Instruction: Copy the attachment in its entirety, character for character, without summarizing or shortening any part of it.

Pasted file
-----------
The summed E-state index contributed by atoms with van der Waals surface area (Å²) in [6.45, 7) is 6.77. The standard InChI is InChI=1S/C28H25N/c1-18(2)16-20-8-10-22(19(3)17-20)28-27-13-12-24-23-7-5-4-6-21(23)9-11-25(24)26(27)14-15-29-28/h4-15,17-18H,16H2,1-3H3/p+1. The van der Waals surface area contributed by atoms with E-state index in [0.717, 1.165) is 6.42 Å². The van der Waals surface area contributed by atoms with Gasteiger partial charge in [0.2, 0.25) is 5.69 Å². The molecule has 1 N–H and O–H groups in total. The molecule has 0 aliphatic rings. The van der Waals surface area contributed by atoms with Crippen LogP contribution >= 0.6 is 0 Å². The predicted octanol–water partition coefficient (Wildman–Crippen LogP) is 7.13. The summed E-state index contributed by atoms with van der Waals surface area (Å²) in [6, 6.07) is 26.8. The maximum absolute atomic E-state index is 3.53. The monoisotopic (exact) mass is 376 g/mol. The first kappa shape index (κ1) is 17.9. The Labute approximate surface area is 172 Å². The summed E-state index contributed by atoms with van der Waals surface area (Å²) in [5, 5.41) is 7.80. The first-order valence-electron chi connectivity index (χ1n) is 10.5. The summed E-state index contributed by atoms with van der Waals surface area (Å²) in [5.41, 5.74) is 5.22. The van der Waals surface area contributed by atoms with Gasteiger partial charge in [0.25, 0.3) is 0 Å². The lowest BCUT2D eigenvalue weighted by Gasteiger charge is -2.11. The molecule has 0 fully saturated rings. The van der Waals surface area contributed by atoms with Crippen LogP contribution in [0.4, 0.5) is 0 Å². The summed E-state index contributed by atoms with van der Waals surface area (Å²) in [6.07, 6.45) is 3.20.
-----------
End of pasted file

The summed E-state index contributed by atoms with van der Waals surface area (Å²) in [6.45, 7) is 6.77. The standard InChI is InChI=1S/C28H25N/c1-18(2)16-20-8-10-22(19(3)17-20)28-27-13-12-24-23-7-5-4-6-21(23)9-11-25(24)26(27)14-15-29-28/h4-15,17-18H,16H2,1-3H3/p+1. The van der Waals surface area contributed by atoms with E-state index in [0.717, 1.165) is 6.42 Å². The van der Waals surface area contributed by atoms with Gasteiger partial charge in [0.2, 0.25) is 5.69 Å². The molecule has 1 N–H and O–H groups in total. The molecule has 0 aliphatic rings. The van der Waals surface area contributed by atoms with Crippen LogP contribution >= 0.6 is 0 Å². The predicted octanol–water partition coefficient (Wildman–Crippen LogP) is 7.13. The summed E-state index contributed by atoms with van der Waals surface area (Å²) in [6, 6.07) is 26.8. The maximum absolute atomic E-state index is 3.53. The monoisotopic (exact) mass is 376 g/mol. The first kappa shape index (κ1) is 17.9. The Labute approximate surface area is 172 Å². The summed E-state index contributed by atoms with van der Waals surface area (Å²) in [5, 5.41) is 7.80. The first-order valence-electron chi connectivity index (χ1n) is 10.5. The summed E-state index contributed by atoms with van der Waals surface area (Å²) in [5.41, 5.74) is 5.22. The van der Waals surface area contributed by atoms with Gasteiger partial charge in [0.25, 0.3) is 0 Å². The lowest BCUT2D eigenvalue weighted by Gasteiger charge is -2.11. The molecule has 0 fully saturated rings. The van der Waals surface area contributed by atoms with Crippen LogP contribution in [0.4, 0.5) is 0 Å². The summed E-state index contributed by atoms with van der Waals surface area (Å²) in [6.07, 6.45) is 3.20.